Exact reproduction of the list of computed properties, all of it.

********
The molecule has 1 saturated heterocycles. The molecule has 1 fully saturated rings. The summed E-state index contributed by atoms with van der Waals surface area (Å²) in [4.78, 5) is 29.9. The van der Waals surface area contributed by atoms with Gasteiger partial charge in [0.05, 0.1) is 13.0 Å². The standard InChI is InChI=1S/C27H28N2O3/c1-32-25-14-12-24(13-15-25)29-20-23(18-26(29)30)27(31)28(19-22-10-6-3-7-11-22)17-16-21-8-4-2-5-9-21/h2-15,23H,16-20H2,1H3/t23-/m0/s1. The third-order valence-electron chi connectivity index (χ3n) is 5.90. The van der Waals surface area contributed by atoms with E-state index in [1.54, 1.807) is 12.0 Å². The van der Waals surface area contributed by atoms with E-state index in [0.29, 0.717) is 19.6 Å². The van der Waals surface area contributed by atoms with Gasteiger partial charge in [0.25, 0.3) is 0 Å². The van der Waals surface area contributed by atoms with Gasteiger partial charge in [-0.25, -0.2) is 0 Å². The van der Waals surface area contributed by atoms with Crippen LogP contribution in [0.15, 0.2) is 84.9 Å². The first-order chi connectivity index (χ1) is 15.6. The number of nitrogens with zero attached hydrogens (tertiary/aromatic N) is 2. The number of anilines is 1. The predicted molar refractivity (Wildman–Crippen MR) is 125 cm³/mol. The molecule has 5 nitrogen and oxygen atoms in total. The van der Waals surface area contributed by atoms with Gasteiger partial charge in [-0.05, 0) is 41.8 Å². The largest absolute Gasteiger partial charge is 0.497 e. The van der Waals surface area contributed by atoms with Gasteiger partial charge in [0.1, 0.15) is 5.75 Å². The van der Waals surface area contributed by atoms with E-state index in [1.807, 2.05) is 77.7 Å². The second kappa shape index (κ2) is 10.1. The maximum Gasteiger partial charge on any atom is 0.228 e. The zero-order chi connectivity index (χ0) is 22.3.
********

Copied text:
The molecule has 1 saturated heterocycles. The molecule has 1 fully saturated rings. The summed E-state index contributed by atoms with van der Waals surface area (Å²) in [4.78, 5) is 29.9. The van der Waals surface area contributed by atoms with Gasteiger partial charge in [0.05, 0.1) is 13.0 Å². The standard InChI is InChI=1S/C27H28N2O3/c1-32-25-14-12-24(13-15-25)29-20-23(18-26(29)30)27(31)28(19-22-10-6-3-7-11-22)17-16-21-8-4-2-5-9-21/h2-15,23H,16-20H2,1H3/t23-/m0/s1. The third-order valence-electron chi connectivity index (χ3n) is 5.90. The van der Waals surface area contributed by atoms with E-state index in [1.54, 1.807) is 12.0 Å². The van der Waals surface area contributed by atoms with E-state index in [0.29, 0.717) is 19.6 Å². The van der Waals surface area contributed by atoms with Gasteiger partial charge in [0.25, 0.3) is 0 Å². The van der Waals surface area contributed by atoms with Gasteiger partial charge in [-0.25, -0.2) is 0 Å². The van der Waals surface area contributed by atoms with Crippen LogP contribution in [0.15, 0.2) is 84.9 Å². The first-order chi connectivity index (χ1) is 15.6. The number of nitrogens with zero attached hydrogens (tertiary/aromatic N) is 2. The number of anilines is 1. The predicted molar refractivity (Wildman–Crippen MR) is 125 cm³/mol. The molecule has 5 nitrogen and oxygen atoms in total. The van der Waals surface area contributed by atoms with Gasteiger partial charge in [-0.05, 0) is 41.8 Å². The largest absolute Gasteiger partial charge is 0.497 e. The van der Waals surface area contributed by atoms with Gasteiger partial charge in [0.1, 0.15) is 5.75 Å². The van der Waals surface area contributed by atoms with E-state index in [1.807, 2.05) is 77.7 Å². The second kappa shape index (κ2) is 10.1. The maximum Gasteiger partial charge on any atom is 0.228 e. The zero-order chi connectivity index (χ0) is 22.3.